The Rule of Three

The bed required three cushions.
Was flanked by two tables, but this was okay,
because together they made three pieces of furniture.

There were only two windows. So she hung a painting on the wall.
This left one wall bare, but one was better than two,
though not as good as three.
(Don’t even get her started on four.)

She had three cats. Two slept on the bed, one preferred the couch.
This was not ideal, but no matter how many times she moved the cat
…he always moved back.

Her husband was one man. (Not three.) This was also not ideal,
for she liked to make love three times in a row
and her husband had to draw the line somewhere.

At night, she would shower for three minutes,
take three sips of water and lay in bed smiling and dreaming
of triangles, tripod fish and triple goddesses.

She scooped her slight belly, hoping for triplets
and praying she wouldn’t
have twins.

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The Word Stress Blues

She wanted to write a poem for him.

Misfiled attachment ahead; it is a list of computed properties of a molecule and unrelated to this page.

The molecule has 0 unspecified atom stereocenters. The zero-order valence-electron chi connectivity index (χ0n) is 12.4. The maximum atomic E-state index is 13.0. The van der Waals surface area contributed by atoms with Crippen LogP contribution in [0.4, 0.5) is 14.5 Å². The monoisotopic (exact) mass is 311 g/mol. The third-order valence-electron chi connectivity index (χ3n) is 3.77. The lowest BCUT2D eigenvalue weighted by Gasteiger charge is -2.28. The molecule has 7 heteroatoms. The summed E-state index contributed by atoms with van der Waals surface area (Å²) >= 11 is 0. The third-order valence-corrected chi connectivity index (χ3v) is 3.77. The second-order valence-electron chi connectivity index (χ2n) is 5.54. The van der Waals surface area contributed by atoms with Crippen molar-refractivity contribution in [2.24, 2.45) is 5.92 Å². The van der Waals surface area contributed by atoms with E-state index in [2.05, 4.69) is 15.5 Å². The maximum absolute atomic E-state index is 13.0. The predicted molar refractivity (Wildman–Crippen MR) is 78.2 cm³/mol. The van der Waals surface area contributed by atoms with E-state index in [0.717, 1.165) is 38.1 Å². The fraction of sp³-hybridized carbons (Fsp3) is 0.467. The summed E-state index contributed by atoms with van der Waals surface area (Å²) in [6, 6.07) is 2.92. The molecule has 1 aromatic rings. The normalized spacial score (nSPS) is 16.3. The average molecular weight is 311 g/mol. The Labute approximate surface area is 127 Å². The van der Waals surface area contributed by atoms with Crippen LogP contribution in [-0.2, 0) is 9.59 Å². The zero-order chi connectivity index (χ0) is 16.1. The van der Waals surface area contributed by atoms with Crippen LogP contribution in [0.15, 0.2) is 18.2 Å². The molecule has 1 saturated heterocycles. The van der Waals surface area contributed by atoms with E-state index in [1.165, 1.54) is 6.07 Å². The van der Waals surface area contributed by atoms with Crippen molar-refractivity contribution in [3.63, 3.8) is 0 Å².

But she did not want to write a poem for him because she could not be sure she would feel the same way towards him the next month or even the next day, let alone years from now where the writing would still exist. She attempted many drafts though none of them were quite right, so she began to think her wishes to write or to not write a poem were irrelevant since the poem clearly did not want to be written anyway.

She kept thinking about what she wanted to write, circling the emotion. Then she realised it was this emotion that was holding her back; she was too caught up in it, she needed to step outside the facts, the truth of the situation, and fictionalise it.

But she did not want to lie in a poem written for friendship. And yet, maybe the poem was already a lie, maybe it wasn’t a platonic poem after all, maybe she secretly liked him more than the bounds of friendship permitted and the poem knew she was a liar and sought to expose her.